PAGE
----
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6 March 2018 | Comment | Article by Christiane Welsh

Refinance for RSLs: part three – general requirements

In the first part of this series, we helped you to identify suitable properties for security. In the second part, we discussed issues specific to new build properties. In this final part, we will identify the information that lender’s will expect to see in relation to all properties so that any property in your portfolio will be re-finance ready.

1. General Enquiries

The following points should be considered in relation to all properties being offered for security purposes:

  • Has the property been extended or altered? Would planning permission, building regulations or third party consent have been required? If so, do you have copies of the relevant consents? A lender will require copies of any such documents relevant to the Property.
  • Nomination agreements – is there a contractual arrangement in place with the local authority? If so, does this agreement bind successors in title? The lender will need to see a copy of this agreement and will need to be satisfied that they will not be bound by any of its provisions.
  • Is the property subject to right to buy / right to acquire / rent first or such other equivalent scheme or does it have the potential to be? A disclosure schedule will be required by the lender listing any properties affected. If any properties are subject to any such schemes at the time of financing then they may be attributed with nil value.
  • Have there been any disputes at the property, for example, with tenants or other third parties? Any such disputes will need to be disclosed to the lender together with details of any dispute resolution in relation to the same.
  • Are there any informal rights affecting the property which are not registered against the title? These will need to be disclosed to the lender and they may need to be formalised if the property is to be acceptable for security purposes.
  • Energy performance certificates – an EPC will be required for each unit being charged. You should note that from 1 April 2018, any property let will require a minimum energy performance rating of ‘E’. Lenders are likely to only accept properties with an energy performance rating of ‘E’ or above.
  • Any electrical works installed on or after 1 January 2005 will require an NICEIC certificate. Any gas works undertaken on or after 1 April 2005 will require a GASAFE certificate and the installation of any glazing on or after 1 April 2002 will require a FENSA certificate. A lender will expect to see copies of all such certificates relating to the property.
  • How do you access the property? Does it abut an adopted highway? Are the sewers serving the property adopted? We refer you to our comments in Part Two of this series for further details relating to this.
  • Are there any restrictive covenants on the legal title and if so have they been complied with? For example, a restriction on development that may have been breached. In the event that a restrictive covenant has been breached a lender may accept an indemnity policy to protect against the risk of enforcement. However, if a covenant restricts the use of the property to affordable housing this may affect the value of the property from the lender’s perspective.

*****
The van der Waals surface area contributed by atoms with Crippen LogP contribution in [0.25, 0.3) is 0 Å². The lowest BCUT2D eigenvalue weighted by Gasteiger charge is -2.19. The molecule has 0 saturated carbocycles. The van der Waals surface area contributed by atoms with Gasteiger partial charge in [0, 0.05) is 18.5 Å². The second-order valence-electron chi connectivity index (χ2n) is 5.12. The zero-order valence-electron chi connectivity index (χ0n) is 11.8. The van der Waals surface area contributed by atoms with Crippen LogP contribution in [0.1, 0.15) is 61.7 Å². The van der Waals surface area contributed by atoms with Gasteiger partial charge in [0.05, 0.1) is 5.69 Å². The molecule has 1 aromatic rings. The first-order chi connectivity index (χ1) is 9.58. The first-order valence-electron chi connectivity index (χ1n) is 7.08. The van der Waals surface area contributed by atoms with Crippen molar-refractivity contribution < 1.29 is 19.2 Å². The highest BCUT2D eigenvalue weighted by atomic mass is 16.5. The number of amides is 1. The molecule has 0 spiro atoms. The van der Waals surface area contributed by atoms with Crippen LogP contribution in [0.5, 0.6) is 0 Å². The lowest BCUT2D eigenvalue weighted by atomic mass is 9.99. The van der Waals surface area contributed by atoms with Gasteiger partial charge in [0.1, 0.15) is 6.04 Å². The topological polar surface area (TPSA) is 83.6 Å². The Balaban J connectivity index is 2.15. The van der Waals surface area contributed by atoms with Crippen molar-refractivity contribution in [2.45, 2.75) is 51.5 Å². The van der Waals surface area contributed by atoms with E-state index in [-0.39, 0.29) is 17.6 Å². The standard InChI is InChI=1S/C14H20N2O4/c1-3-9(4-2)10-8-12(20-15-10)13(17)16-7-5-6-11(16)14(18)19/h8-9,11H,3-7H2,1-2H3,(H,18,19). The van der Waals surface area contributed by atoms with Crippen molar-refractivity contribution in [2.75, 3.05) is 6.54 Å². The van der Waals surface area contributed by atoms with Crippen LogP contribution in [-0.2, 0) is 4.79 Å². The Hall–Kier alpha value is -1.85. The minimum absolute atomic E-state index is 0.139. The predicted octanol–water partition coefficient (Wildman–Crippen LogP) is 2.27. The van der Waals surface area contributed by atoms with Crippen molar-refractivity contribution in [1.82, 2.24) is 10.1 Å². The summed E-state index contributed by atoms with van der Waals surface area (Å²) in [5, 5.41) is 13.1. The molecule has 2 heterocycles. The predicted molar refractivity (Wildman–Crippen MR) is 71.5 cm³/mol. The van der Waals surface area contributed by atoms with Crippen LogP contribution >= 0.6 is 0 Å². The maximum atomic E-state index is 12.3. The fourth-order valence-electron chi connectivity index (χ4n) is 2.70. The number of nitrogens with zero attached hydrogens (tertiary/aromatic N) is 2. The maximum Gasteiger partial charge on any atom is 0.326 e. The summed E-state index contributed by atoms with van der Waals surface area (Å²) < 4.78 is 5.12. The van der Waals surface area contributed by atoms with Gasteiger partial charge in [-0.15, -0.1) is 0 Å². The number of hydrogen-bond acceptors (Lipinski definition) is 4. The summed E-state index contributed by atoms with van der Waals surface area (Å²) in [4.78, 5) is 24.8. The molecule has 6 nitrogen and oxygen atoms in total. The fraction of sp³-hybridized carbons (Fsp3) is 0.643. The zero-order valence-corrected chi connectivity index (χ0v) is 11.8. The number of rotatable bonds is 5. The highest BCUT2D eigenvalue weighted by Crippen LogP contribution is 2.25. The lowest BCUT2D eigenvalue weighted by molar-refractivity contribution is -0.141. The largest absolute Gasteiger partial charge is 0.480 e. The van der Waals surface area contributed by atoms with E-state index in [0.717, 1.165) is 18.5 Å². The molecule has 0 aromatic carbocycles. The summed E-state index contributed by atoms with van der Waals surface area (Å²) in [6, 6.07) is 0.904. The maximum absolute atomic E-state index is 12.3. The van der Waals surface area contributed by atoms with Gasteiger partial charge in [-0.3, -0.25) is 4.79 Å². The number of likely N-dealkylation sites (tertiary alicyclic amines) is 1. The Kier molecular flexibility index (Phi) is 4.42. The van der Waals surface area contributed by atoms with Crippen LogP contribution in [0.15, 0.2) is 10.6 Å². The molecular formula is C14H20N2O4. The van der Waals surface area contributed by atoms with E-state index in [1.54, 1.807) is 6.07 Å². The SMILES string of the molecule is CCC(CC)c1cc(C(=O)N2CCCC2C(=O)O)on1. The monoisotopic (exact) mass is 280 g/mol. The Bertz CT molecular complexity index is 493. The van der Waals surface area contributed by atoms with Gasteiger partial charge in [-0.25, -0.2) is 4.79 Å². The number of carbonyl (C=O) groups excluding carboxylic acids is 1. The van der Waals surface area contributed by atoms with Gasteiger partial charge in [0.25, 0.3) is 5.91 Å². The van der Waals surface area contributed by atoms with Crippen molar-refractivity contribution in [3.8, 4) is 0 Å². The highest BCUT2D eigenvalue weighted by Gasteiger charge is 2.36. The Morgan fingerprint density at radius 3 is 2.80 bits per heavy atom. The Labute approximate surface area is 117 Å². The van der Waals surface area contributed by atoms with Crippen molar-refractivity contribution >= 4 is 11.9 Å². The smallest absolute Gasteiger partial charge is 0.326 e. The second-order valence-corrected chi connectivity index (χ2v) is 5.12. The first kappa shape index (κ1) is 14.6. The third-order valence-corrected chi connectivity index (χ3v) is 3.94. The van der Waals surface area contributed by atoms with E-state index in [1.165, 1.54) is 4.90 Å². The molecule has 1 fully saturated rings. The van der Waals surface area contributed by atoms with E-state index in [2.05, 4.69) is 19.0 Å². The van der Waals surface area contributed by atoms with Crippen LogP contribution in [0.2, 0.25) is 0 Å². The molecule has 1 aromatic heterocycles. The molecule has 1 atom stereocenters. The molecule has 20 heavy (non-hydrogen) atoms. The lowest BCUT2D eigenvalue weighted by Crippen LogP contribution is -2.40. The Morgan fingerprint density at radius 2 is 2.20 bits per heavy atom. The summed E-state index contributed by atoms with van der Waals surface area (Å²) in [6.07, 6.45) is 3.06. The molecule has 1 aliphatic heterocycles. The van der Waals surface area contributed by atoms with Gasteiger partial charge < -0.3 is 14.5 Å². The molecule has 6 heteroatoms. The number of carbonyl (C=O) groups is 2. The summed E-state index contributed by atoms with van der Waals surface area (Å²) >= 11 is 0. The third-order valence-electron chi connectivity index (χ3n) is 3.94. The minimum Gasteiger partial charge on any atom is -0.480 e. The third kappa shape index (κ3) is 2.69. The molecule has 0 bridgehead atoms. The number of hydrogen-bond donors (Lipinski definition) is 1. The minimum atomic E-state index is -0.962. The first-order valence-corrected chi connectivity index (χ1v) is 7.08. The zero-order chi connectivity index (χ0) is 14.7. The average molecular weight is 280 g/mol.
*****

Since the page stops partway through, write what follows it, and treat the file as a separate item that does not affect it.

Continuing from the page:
• Are there any indemnity policies in place to cover existing defects in title? For example, lack of access or rights to use, breach of restrictive covenant, lack of planning permission or building regulations, or chancel repair. A lender will expect to see copies of any such policies together with confirmation that the terms of the policy have not been breached and that the cover remains valid. In certain circumstances, policies may need to be altered or updated to satisfy a lender’s requirements.
  • Fire certificates will be required for any communal areas in apartment blocks.
  • Commercial properties – a lender may require an asbestos report and a fire certificate.

2. Conditions Precedent (CPs)

In all re-finance transactions the lender will issue conditions that need to be satisfied before the loan can be drawn down. These general conditions are known as conditions precedent (CPs). The following are general CPs that will be required by all lenders:

  • A copy of your standard form AST and confirmation that it applies to the property.
  • Buildings insurance – the lender will usually require its interest to be noted on the insurance policy as lender.
  • Valuation – a copy of this should be provided to your solicitor as soon as you receive it so that they can ensure that any issues raised by the valuer can be dealt with at the outset.
  • The lender may also include additional CPs depending on the property and the scheme.

Once you have identified a property as potentially suitable for security purposes you should start to collate the information identified above so that it can be provided as early as possible to your solicitor.

We hope you have found this series useful, you can read part one here and part two here. If you require any further information or in-house training on this topic, please do get in touch with the property team.

Author bio

Christiane Welsh

Senior Associate

Christiane Welsh has specialist experience in a wide range of areas including commercial property, development, landlord and tenant matters, acquisitions and disposals and re-financing.

Christy also has specific experience dealing with housing associations, developers, lending institutions and private clients.

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